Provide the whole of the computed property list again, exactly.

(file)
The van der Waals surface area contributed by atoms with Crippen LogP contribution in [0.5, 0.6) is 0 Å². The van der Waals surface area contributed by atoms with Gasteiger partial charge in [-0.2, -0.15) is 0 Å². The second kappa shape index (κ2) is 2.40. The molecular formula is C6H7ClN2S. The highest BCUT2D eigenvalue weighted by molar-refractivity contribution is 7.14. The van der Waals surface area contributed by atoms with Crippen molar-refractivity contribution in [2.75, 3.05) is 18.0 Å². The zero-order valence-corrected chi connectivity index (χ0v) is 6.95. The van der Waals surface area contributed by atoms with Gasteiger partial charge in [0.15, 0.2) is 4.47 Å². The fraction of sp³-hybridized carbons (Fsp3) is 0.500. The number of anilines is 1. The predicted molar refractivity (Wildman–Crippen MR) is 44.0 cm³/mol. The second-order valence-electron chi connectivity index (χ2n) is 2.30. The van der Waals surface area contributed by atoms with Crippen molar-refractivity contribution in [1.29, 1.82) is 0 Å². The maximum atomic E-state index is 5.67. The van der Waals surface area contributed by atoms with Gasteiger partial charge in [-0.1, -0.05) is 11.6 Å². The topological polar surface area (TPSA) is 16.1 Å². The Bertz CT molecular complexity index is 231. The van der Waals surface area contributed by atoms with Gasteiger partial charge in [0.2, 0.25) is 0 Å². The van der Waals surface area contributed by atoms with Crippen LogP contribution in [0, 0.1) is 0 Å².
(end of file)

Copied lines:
The van der Waals surface area contributed by atoms with Crippen LogP contribution in [0.5, 0.6) is 0 Å². The van der Waals surface area contributed by atoms with Gasteiger partial charge in [-0.2, -0.15) is 0 Å². The second kappa shape index (κ2) is 2.40. The molecular formula is C6H7ClN2S. The highest BCUT2D eigenvalue weighted by molar-refractivity contribution is 7.14. The van der Waals surface area contributed by atoms with Crippen molar-refractivity contribution in [2.75, 3.05) is 18.0 Å². The zero-order valence-corrected chi connectivity index (χ0v) is 6.95. The van der Waals surface area contributed by atoms with Gasteiger partial charge in [0.15, 0.2) is 4.47 Å². The fraction of sp³-hybridized carbons (Fsp3) is 0.500. The number of anilines is 1. The predicted molar refractivity (Wildman–Crippen MR) is 44.0 cm³/mol. The second-order valence-electron chi connectivity index (χ2n) is 2.30. The van der Waals surface area contributed by atoms with Crippen molar-refractivity contribution in [1.29, 1.82) is 0 Å². The maximum atomic E-state index is 5.67. The van der Waals surface area contributed by atoms with Gasteiger partial charge in [-0.1, -0.05) is 11.6 Å². The topological polar surface area (TPSA) is 16.1 Å². The Bertz CT molecular complexity index is 231. The van der Waals surface area contributed by atoms with Gasteiger partial charge in [0.2, 0.25) is 0 Å². The van der Waals surface area contributed by atoms with Crippen LogP contribution in [0, 0.1) is 0 Å².